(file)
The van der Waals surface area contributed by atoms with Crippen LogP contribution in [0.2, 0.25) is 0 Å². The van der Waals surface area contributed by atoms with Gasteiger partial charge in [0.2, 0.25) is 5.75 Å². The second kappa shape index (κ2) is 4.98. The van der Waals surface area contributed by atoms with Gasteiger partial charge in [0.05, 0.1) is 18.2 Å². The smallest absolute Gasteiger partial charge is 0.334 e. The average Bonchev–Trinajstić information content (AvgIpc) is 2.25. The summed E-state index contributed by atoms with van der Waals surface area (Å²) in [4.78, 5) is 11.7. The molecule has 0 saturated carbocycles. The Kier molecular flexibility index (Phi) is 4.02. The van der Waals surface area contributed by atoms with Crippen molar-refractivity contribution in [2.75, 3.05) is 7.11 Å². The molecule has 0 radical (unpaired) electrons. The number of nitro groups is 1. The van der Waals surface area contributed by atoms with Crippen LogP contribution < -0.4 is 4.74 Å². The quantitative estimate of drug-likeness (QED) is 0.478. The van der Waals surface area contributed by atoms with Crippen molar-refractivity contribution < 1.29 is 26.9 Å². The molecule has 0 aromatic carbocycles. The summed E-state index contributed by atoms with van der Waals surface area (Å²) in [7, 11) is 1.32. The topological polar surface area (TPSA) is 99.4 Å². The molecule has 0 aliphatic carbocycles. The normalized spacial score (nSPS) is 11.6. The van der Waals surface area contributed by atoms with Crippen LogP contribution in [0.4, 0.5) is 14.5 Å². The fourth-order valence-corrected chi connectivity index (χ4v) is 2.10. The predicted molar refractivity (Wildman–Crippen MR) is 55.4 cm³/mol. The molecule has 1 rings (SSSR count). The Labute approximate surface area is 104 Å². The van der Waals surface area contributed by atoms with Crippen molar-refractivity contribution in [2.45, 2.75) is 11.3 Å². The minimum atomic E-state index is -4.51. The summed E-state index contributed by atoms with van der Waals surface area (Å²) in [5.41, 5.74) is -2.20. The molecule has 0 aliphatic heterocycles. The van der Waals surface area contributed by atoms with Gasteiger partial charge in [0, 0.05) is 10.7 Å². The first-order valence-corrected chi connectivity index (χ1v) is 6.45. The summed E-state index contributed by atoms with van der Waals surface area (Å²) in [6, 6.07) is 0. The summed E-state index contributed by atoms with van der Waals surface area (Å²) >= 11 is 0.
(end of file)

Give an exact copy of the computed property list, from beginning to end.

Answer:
The van der Waals surface area contributed by atoms with Crippen LogP contribution in [0.2, 0.25) is 0 Å². The van der Waals surface area contributed by atoms with Gasteiger partial charge in [0.2, 0.25) is 5.75 Å². The second kappa shape index (κ2) is 4.98. The van der Waals surface area contributed by atoms with Gasteiger partial charge in [0.05, 0.1) is 18.2 Å². The smallest absolute Gasteiger partial charge is 0.334 e. The average Bonchev–Trinajstić information content (AvgIpc) is 2.25. The summed E-state index contributed by atoms with van der Waals surface area (Å²) in [4.78, 5) is 11.7. The molecule has 0 saturated carbocycles. The Kier molecular flexibility index (Phi) is 4.02. The van der Waals surface area contributed by atoms with Crippen molar-refractivity contribution in [2.75, 3.05) is 7.11 Å². The molecule has 0 radical (unpaired) electrons. The number of nitro groups is 1. The van der Waals surface area contributed by atoms with Crippen LogP contribution < -0.4 is 4.74 Å². The quantitative estimate of drug-likeness (QED) is 0.478. The van der Waals surface area contributed by atoms with Crippen molar-refractivity contribution < 1.29 is 26.9 Å². The molecule has 0 aromatic carbocycles. The summed E-state index contributed by atoms with van der Waals surface area (Å²) in [7, 11) is 1.32. The topological polar surface area (TPSA) is 99.4 Å². The molecule has 0 aliphatic carbocycles. The normalized spacial score (nSPS) is 11.6. The van der Waals surface area contributed by atoms with Crippen LogP contribution in [0.4, 0.5) is 14.5 Å². The fourth-order valence-corrected chi connectivity index (χ4v) is 2.10. The predicted molar refractivity (Wildman–Crippen MR) is 55.4 cm³/mol. The molecule has 1 rings (SSSR count). The Labute approximate surface area is 104 Å². The van der Waals surface area contributed by atoms with Crippen molar-refractivity contribution in [2.45, 2.75) is 11.3 Å². The minimum atomic E-state index is -4.51. The summed E-state index contributed by atoms with van der Waals surface area (Å²) in [5.41, 5.74) is -2.20. The molecule has 0 aliphatic heterocycles. The van der Waals surface area contributed by atoms with Gasteiger partial charge in [0, 0.05) is 10.7 Å². The first-order valence-corrected chi connectivity index (χ1v) is 6.45. The summed E-state index contributed by atoms with van der Waals surface area (Å²) in [6, 6.07) is 0. The summed E-state index contributed by atoms with van der Waals surface area (Å²) >= 11 is 0.